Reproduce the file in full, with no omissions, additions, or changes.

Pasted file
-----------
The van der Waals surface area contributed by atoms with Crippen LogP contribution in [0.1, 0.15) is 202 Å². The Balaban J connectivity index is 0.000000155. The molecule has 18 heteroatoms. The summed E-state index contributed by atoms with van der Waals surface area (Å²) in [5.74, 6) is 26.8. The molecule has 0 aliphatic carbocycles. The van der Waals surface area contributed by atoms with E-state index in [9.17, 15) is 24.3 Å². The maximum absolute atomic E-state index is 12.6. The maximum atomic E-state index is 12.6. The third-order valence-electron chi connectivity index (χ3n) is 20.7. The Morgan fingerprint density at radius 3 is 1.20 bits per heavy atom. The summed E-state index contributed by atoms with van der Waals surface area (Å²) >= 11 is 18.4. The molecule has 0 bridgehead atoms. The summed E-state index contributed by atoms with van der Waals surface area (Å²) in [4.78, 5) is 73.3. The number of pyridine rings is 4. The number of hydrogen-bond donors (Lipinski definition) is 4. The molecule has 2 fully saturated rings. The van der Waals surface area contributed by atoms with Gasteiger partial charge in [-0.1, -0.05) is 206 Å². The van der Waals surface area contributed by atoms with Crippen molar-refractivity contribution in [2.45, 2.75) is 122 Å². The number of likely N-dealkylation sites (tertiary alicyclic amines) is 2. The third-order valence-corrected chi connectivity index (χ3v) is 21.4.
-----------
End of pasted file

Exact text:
The van der Waals surface area contributed by atoms with Crippen LogP contribution in [0.1, 0.15) is 202 Å². The Balaban J connectivity index is 0.000000155. The molecule has 18 heteroatoms. The summed E-state index contributed by atoms with van der Waals surface area (Å²) in [5.74, 6) is 26.8. The molecule has 0 aliphatic carbocycles. The van der Waals surface area contributed by atoms with E-state index in [9.17, 15) is 24.3 Å². The maximum absolute atomic E-state index is 12.6. The maximum atomic E-state index is 12.6. The third-order valence-electron chi connectivity index (χ3n) is 20.7. The Morgan fingerprint density at radius 3 is 1.20 bits per heavy atom. The summed E-state index contributed by atoms with van der Waals surface area (Å²) >= 11 is 18.4. The molecule has 0 bridgehead atoms. The summed E-state index contributed by atoms with van der Waals surface area (Å²) in [4.78, 5) is 73.3. The number of pyridine rings is 4. The number of hydrogen-bond donors (Lipinski definition) is 4. The molecule has 2 fully saturated rings. The van der Waals surface area contributed by atoms with Gasteiger partial charge in [-0.1, -0.05) is 206 Å². The van der Waals surface area contributed by atoms with Crippen molar-refractivity contribution in [2.45, 2.75) is 122 Å². The number of likely N-dealkylation sites (tertiary alicyclic amines) is 2. The third-order valence-corrected chi connectivity index (χ3v) is 21.4.